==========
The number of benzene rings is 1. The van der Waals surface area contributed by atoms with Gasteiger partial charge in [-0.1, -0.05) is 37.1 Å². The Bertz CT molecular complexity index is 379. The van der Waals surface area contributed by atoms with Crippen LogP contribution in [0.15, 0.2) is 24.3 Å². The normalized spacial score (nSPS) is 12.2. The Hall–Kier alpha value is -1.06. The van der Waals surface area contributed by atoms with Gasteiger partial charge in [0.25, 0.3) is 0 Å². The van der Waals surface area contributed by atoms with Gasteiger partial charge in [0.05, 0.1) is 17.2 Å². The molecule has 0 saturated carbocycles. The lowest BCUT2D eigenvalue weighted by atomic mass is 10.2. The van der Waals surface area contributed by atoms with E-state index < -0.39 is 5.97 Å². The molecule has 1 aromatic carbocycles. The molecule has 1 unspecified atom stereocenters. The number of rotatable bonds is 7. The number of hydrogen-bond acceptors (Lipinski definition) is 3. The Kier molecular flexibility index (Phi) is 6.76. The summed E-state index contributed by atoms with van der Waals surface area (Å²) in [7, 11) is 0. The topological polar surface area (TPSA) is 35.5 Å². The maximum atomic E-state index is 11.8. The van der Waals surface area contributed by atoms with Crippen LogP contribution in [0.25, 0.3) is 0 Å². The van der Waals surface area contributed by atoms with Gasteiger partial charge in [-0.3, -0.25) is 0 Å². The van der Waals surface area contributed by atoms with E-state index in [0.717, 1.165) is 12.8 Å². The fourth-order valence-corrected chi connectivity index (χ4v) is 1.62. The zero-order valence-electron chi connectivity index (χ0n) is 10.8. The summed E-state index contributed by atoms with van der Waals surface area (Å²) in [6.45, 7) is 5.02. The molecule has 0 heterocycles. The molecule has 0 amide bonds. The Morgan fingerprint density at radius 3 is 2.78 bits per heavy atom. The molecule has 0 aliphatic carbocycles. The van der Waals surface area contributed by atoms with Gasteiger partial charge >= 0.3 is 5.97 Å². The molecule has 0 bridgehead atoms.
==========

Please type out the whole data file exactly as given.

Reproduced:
The number of benzene rings is 1. The van der Waals surface area contributed by atoms with Gasteiger partial charge in [-0.1, -0.05) is 37.1 Å². The Bertz CT molecular complexity index is 379. The van der Waals surface area contributed by atoms with Crippen LogP contribution in [0.15, 0.2) is 24.3 Å². The normalized spacial score (nSPS) is 12.2. The Hall–Kier alpha value is -1.06. The van der Waals surface area contributed by atoms with Gasteiger partial charge in [0.25, 0.3) is 0 Å². The van der Waals surface area contributed by atoms with Gasteiger partial charge in [0.05, 0.1) is 17.2 Å². The molecule has 0 saturated carbocycles. The lowest BCUT2D eigenvalue weighted by atomic mass is 10.2. The van der Waals surface area contributed by atoms with E-state index < -0.39 is 5.97 Å². The molecule has 1 aromatic carbocycles. The molecule has 1 unspecified atom stereocenters. The number of rotatable bonds is 7. The number of hydrogen-bond acceptors (Lipinski definition) is 3. The Kier molecular flexibility index (Phi) is 6.76. The summed E-state index contributed by atoms with van der Waals surface area (Å²) in [7, 11) is 0. The topological polar surface area (TPSA) is 35.5 Å². The maximum atomic E-state index is 11.8. The van der Waals surface area contributed by atoms with Crippen LogP contribution in [0.25, 0.3) is 0 Å². The van der Waals surface area contributed by atoms with Gasteiger partial charge in [-0.3, -0.25) is 0 Å². The van der Waals surface area contributed by atoms with E-state index in [0.717, 1.165) is 12.8 Å². The fourth-order valence-corrected chi connectivity index (χ4v) is 1.62. The zero-order valence-electron chi connectivity index (χ0n) is 10.8. The summed E-state index contributed by atoms with van der Waals surface area (Å²) in [6.45, 7) is 5.02. The molecule has 0 heterocycles. The molecule has 0 amide bonds. The Morgan fingerprint density at radius 3 is 2.78 bits per heavy atom. The molecule has 0 aliphatic carbocycles. The van der Waals surface area contributed by atoms with Gasteiger partial charge >= 0.3 is 5.97 Å². The molecule has 0 bridgehead atoms.